Fecal metabolome as a functional readout of the gut microbiome

Zierer et al. 2018 The fecal metabolome as a functional readout of the gut microbiome. Nature genetics.

This is a summary of our DalMUG journal club discussion of the above paper written by Akhilesh Dhanani.


The gut microbiome is a complex community of microbial entities and is known to maintain gut homeostasis and host metabolism. Also, secreted molecules of microbes contain several host-beneficial compounds such as hormones and vitamins. Disruption of microbiome interaction with the host plays a significant role in metabolic disorders such as obesity and insulin resistance. Use of most next-generation sequencing platforms has been limited to profiling microbial communities and not to decipher their functional and transcriptional capacities. In this study, Zierer et. al, used the fecal metabolome as a functional readout of the microbiome to study metabolic interplay among the host, diet and the gut microbiota. Untargeted fecal metabolomics profiling of 786 predominantly female twins of TwinsUK cohort identified 1,116 metabolites, of which 866 had known chemical identity. Of the 1,116 metabolites, 570 were common and detected in at least 80% of the samples and 345 were detected in more than 20% but less than 80% of the samples. Although there was no significant association between 915 fecal metabolites and age, a multivariate partial-least-squares discriminant analysis incorporating just common 570 metabolites separated the oldest decile (>75 years) from the youngest decile (<56 years) and metabolite, phytanate was significantly different between those two deciles. An imprecise measure of adiposity - BMI - was associated with eight metabolites, whereas visceral-fat mass (corrected for BMI), a measure of abdominal obesity found a total of 102 statistically significant associations and explained 28.4% of the observed total variance in visceral fat. The presence of significant amino acids enriched visceral-fat-associated metabolites supports the previous observations of the involvement of microbial amino acid metabolism in obesity. Additionally, the association of 43 fecal metabolites and 32 OTUs with visceral-fat mass was believed to be mediated by amino acid availability. A genome-wide association study of metabolites with heritable component identified three metabolites significantly associated with genetic loci. Replication of study with other cohort of 230 individuals, metabolic ratio of 5-acetylamino-6-amino-3-methyluracil to 1,3-dimethylurate was significant and associated to the NAT2 gene, which encodes an N-acetyltransferase. Furthermore, to study the extent to which the fecal metabolome reflects the functional capacity of gut microbiome, they estimated the proportion of variance in each metabolite explained by microbiome composition by using the unweighted UniFrac beta-diversity metric. Gut microbiome was found to explained on average 67.7% of observed variance of 710 metabolites.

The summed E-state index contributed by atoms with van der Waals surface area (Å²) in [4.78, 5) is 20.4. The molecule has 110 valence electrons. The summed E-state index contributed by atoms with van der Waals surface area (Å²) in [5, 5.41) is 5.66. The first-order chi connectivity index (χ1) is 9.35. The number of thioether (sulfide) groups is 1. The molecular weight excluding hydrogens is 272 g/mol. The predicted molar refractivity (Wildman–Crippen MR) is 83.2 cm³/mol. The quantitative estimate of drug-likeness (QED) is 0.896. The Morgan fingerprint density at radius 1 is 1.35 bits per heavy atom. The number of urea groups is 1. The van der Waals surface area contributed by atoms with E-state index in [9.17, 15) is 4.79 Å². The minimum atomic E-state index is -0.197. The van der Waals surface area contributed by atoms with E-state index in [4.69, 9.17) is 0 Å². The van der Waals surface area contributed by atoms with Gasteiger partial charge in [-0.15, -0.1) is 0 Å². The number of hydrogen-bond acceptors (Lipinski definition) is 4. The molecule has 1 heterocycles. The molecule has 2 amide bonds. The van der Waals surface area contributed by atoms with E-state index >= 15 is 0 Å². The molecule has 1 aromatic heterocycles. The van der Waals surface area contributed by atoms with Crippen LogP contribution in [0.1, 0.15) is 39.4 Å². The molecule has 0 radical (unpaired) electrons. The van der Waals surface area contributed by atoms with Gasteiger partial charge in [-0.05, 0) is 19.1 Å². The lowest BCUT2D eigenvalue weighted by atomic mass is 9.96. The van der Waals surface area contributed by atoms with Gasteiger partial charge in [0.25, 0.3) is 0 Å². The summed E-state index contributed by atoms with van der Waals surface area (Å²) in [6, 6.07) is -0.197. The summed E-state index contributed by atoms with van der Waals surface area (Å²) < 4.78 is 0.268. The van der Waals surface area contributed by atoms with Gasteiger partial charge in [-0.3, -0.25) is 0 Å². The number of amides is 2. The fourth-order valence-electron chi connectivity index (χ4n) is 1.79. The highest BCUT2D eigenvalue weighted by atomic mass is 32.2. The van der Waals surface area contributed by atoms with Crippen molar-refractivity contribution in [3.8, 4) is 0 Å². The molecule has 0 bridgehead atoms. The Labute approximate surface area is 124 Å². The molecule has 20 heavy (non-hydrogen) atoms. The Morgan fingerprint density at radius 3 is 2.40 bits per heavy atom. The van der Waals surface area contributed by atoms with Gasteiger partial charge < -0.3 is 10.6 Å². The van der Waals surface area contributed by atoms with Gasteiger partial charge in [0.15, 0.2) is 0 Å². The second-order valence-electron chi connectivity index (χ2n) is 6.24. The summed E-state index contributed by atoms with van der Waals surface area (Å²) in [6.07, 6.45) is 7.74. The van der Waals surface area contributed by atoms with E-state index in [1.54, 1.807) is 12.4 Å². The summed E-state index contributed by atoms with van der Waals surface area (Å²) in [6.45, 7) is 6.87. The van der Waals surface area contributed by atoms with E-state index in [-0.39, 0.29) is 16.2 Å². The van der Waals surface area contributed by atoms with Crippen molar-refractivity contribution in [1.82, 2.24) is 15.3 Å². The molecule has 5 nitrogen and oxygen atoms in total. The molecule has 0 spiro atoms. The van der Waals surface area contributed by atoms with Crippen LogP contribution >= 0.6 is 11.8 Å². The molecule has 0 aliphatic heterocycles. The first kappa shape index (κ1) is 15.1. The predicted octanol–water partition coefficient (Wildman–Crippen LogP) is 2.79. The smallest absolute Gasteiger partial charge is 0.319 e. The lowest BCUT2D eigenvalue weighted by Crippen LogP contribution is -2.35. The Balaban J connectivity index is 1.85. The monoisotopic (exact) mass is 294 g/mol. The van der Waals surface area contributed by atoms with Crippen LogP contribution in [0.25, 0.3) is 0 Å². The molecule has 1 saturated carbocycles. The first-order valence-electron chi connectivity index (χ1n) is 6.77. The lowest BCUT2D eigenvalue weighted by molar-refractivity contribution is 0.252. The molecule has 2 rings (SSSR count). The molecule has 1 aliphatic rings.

Points of Interest

  • Fecal metabolome provides more direct evidence of microbial activities in host metabolism than composition of gut microbiome.
  • Large number of metabolites were identified which were unique to feces when compared to blood profiling of same individual.
  • Visceral-fat mass had more statistically significant association (102 metabolites) compared to BMI (8 metabolites).
  • Large number of fecal metabolites association with visceral fat supports the previous observation of influence of gut metabolic processes on abdominal adiposity.
  • For 428 metabolites, heritable variance component explained modest average 17.9% of metabolite variation and long-chain fatty acid-containing metabolites were among the most heritable metabolites.
  • Genome-wide association study found NAT2 gene associated with fecal metabolic trait.
  • Gut microbial composition explained notable observed variance of 710 metabolites ranging from 22.1% -100%.

Points of Confusion

  • Functional role of most significant metabolites is not discussed in detail with context to host metabolism. For example, fourteen significant fatty acid metabolites associated to visceral-fat.
  • Significant 32 OTUs had poor taxonomy identification and most of them classified up to family level. Use of amplification fragment covering more variable regions would have improved identification.
  • Amino acids availability could be associated to visceral-fat but limited taxonomy identification of OTUs may not support that observation when two OTUs belong to same family group has opposite association.
Written on August 17, 2018